A:  You just saw that as your one and only way out?

J:  I didn’t know if there were any other options, or if there was ever going to be another–

A:  When you’re in a small town, it feels like no one “gets out.”

J:  No one gets out.

A:  I totally connect with that notion of, “Oh, this is my way of getting out of here and creating a life for myself and a name,” and that door was just shut on your one opportunity.

J:  Totally. The candle snuffed out just like that and no light to guide the way. I pulled my shit together quite quickly and went and got signed by another agency in Edmonton, instead of Calgary, where my father lived. I started doing local, little jobs, little photo shoots for catalogs and a couple of runway shows here and there, nothing major by many means. 

A:  Little Jeffrey in jeans.

J:  Ridiculously skinny, so scrawny, just emaciated with these big, wild curls. I had no idea what I was doing and, to be totally honest, I was emulating or trying to channel the energy of female fashion models; because that was really the only reference that I had. I would watch - what is her name, the host of “Fashion TV”? Jeanie Becker? I’d watch that show obsessively. I loved it and I would watch it, but it was always female models, these really skinny, editorial girls walking the runways in Paris, Milan and Tokyo. I didn’t really have any examples of male models. I tried to fit myself in that box, and it took me about a year or two to realize that I’m not a girl. I’m not an editorial model. It took everything for a photographer to try to get me to smile when we were doing a photo shoot, because I just wanted to be so edgy, raw and real.

A:  Well that makes sense. I mean, where you grew up, there was no one like you. Especially since from a young age, you knew you were gay.

J:  Three years old.

A:  Yeah, exactly. It’s hard to find anyone who’s out in a small town. Especially someone around your age, if you’re a teenager. But then you’re also someone of color. Who did you look up to?

J:  People ask me a lot as an actor, who do I look up to, and who do I admire, and who inspires me. I’ve never –

A:  I don’t have one either.

J:  Oh, my God! I’m so glad you have that answer. Seriously?

A:  I have people that I’m like, “Oh, yeah, she’s cool,” or, this person I like what they’re doing, or whatever; but there was never this one person. You know what I mean? I think because I take little pieces of everyone, like, “Ooh, I like how this person does this and how this person does that.”

J:  I would say that’s certainly how I collected little bits of people’s personalities and piled that into a source of inspiration for me. To be totally honest with you, I feel like it’s never really been actors who I’ve looked to for inspiration. It’s always been charismatic world leaders and inspirational speakers who have been my greatest source of inspiration. Maya Angelou changed my whole world.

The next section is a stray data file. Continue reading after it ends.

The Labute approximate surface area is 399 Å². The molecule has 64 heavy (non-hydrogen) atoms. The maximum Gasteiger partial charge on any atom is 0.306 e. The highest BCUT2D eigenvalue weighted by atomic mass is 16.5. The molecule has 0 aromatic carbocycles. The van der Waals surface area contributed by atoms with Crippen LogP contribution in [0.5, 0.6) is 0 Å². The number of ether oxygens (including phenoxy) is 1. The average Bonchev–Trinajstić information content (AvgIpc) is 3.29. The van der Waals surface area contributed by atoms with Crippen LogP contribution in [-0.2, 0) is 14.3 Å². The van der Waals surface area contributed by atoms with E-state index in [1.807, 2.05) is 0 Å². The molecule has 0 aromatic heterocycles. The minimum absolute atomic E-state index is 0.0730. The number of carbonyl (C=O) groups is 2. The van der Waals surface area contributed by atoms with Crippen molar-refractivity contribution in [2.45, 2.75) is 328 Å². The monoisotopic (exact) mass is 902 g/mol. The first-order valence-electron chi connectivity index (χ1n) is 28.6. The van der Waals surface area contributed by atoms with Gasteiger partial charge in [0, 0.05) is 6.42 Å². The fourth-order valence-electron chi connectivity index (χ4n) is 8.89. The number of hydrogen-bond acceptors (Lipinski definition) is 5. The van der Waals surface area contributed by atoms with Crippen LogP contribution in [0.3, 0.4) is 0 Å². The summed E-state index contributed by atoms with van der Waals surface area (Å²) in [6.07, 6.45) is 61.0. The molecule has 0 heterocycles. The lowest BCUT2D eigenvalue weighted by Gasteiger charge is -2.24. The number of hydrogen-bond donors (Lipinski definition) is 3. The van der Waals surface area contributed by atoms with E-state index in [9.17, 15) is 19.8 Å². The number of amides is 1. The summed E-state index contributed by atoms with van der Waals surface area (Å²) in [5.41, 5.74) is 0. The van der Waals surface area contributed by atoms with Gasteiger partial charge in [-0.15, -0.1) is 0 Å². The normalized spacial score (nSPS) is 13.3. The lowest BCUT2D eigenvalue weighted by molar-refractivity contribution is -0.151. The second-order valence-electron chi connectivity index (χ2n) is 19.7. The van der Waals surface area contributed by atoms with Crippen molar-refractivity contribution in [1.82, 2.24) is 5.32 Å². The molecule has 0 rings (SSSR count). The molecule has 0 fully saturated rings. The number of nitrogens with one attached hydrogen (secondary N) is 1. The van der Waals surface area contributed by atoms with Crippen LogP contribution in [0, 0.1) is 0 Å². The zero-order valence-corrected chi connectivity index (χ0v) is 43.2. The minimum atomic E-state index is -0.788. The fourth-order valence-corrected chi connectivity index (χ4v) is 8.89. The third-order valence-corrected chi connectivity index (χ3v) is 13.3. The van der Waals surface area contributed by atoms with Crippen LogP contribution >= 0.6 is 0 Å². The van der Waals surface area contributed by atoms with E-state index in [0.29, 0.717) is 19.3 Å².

A:  When were you introduced to her?

J:  I wasn’t introduced to Maya Angelou until I was 22 years old. I was in New York for the first time, working. I was walking down the street in Williamsburg, in Brooklyn, and on Bedford Avenue, there’s a lot of people who have their own little tables, that sell incense, or candles, or whatever. I was walking by and I saw a book called “A Song Flung Up to Heaven,” by Maya Angelou. It just caught my eye, I picked it up and I started reading it immediately. I fell in love with it and devoured it in a day and a half. She has a series of seven or eight memoirs, autobiographies. I went back after devouring that book and got “I Know Why the Caged Bird Sings” and then all of her other autobiographies and every book of poetry, every recipe book, every book of quotes. 

A:  She did recipe books?

J:  Yeah, numerous recipes books actually for just some delicious soul cooking, some yummy soul food.

A:  What a woman!

J:  She was a phenomenal woman, as is the title of one of my favorite poems by Maya Angelou. What I loved about her and reading her books is that she was a very ordinary person who came from very dire circumstances, living in the South, being raised by her grandmother during the time of segregation. The world was not in her favor, and she made so many “mistakes” along her journey. She got pregnant at a very young age. She didn’t live an ideal life and, yet, she’s so incredibly unapologetically honest about the mistakes she’s made and the choices that she’s made along her way and the life that she’s lived. It’s really raw, and it’s really honest. I just respect that so much. The truth is so much more interesting than fiction. She tried many different things. She was a calypso singer in a club. She traveled with a European touring group of “Porgy and Bess,” you know, the Broadway show. She was the first female trolley attendant in San Francisco.

A:  Oh, my God!

J:  She just did so many different things. She got involved in politics, spoken-word poetry and just so many different things. She never categorized herself into one box and said, “This is what I am.” She tried everything, and she found out what worked for her, what didn’t work for her and went from there and then shared her story. That’s what she’s given to the world.